I’ve never been a shy nurser, and neither has Rowan.  We’ve stopped to have a snack in some odd places; under a hot air balloon, at a political rally, on several airplanes, at zoos and aquariums and lots of stores.  Most recently we took a break from exploring a cave to fuel up.  While bats napped above our heads, we sat on a rock, and giggled about the water dripping on our heads. 

I’ve received a comment or two, but it doesn’t bother me.  There is a group on Facebook that I’m a member of, called, “If breastfeeding offends you, put a blanket over YOUR head!”  I’m from the family of thought that if you don’t like what you’re seeing, don’t look.  Breastfeeding is natural, and while I’m not going to walk around with my boob hanging out, I will do what is necessary to feed and comfort my son, wherever we are.  Besides, breasts weren’t created as a sexual organ.  There were created specifically for feeding infants.  In some cultures even, a breastfeeding woman will express some milk into a bowl and leave it as a treat for a family member!  It’s not something to hide, or be ashamed of. 

It is a shame that breastfeeding has gotten such a bad rep.  I recently heard on television, a teenage mother commented, “I”m not going to breastfeed.  That’s gross.  It makes your boobs all big and saggy.”  Hate to break it to you, kiddo, but PREGNANCY makes your boobs all big and saggy.  NOT just breastfeeding.  It was the gross part that really made me sad though.  What experience or media input led her to believe that?  What, in our society has made breastfeeding out to be gross?

It may have something to do with celebrities like Kim Kardashian(who is she anyway?  Why are they famous?) saying that breastfeeding in public is gross.  Or anti-breastfeeding websites, like  Not only do I think the people who say and write these things are extremely close-minded, I think they are ignorant.  I’ve looked around a bit, and from what I can tell, people think it’s gross, because it should be a private moment between you and your baby.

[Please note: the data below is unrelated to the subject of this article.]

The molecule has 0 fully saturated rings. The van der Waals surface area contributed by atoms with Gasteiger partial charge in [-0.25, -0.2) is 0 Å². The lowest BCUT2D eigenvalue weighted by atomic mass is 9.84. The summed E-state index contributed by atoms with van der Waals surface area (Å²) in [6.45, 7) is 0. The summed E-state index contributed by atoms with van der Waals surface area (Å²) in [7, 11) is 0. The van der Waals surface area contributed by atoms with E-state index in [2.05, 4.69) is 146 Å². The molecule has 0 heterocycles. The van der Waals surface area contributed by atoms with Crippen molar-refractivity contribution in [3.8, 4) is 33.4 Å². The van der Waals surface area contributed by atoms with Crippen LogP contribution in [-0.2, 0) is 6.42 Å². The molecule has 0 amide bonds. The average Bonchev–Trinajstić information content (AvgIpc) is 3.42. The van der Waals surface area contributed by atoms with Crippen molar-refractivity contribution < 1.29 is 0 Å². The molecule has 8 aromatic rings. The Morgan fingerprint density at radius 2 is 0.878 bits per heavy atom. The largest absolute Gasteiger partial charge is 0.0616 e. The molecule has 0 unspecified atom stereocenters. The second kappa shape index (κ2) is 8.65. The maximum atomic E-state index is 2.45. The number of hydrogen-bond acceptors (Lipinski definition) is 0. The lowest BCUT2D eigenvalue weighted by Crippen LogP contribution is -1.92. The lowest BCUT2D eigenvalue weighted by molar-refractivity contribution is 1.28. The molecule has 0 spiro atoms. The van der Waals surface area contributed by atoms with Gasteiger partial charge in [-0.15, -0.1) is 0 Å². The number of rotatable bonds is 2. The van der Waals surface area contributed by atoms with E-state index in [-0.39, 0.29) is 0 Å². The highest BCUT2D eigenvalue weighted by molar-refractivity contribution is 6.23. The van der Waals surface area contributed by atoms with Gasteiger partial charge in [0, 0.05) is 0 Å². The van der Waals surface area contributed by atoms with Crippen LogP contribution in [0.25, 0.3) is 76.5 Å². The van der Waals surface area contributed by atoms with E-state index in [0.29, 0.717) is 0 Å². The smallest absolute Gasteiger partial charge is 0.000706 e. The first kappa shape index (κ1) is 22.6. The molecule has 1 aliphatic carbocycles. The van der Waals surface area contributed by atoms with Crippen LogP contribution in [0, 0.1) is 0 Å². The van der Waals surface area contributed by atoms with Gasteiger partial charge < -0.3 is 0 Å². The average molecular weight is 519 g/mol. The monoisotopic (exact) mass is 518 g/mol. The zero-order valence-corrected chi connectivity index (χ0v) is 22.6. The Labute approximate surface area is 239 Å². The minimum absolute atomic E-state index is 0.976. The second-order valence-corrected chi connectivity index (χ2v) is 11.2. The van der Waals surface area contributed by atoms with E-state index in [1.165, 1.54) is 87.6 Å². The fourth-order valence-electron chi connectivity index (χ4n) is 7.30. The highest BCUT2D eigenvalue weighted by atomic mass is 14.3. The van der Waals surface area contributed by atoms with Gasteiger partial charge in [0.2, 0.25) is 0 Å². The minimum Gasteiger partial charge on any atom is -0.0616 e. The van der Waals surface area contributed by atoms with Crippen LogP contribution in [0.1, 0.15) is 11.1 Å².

Okay, here’s what I think.  Eating is not a private activity.  I can see more boob through the shirt of the lady walking past me in the grocery store, than you can see when I breastfeed.  It’s not fair to make my kid scream while you and I eat our dinners in a restaurant, and make him wait, just because YOU have a problem.  And yes, it is your problem.  I will not feed my child formula, because YOU have a problem.  I will comfort and feed my child wherever and whenever I need to.   I will make a scene if you ask me to leave because I am breastfeeding my child.  I will stand up to you if you tell me that breastfeeding my almost two-year old is not appropriate anymore.  This is one of the few issues, that I simply don’t care what your opinion is regarding it. 

I won’t go into all the studies, and all the facts that prove that BREAST really is THE BEST.  (Though there are many, and I can easily point you in the direction of articles and professionals that will confirm this.)  There are so many physical and psychological reasons to breastfeed, not only for the baby, but for the woman too!  Seriously, go Google “The benefits of breastfeeding.”   You’ll see.

My son is almost two, and we continue to breastfeed, though not as often.  I look forward to these times of bonding and cuddling, and he still asks for, “milkies” if he’s feeling tired or stressed.  I don’t see him quitting any time soon, and that’s fine with me.  He’s not going to go to college breastfeeding!  He’ll be done when he’s ready.

I just want to end with this.  I’m not judging the women that simply CAN’T breastfeed, for lack of milk production, or working full time without a place or time to pump.  For the women that gave up because it was “too hard” or took “too much time”  or because “it hurt too much,” that’s a shame.  It’s not only your loss, but your kid’s loss too.  And it’s not me saying that.  It’s the millions of doctors, articles, and studies.

And for the women that go that extra mile and pump at work, or go to their child during their lunch break to nurse, to the women that keep nursing through all the criticism, the comments, the stares, and the sleepless nights, you are my heros. 

And to the women I grew up around, that breastfed your children, thank you for your wonderful example.  You taught me about making sacrifices for your children, that I have been able to apply to many areas of my life as a mom.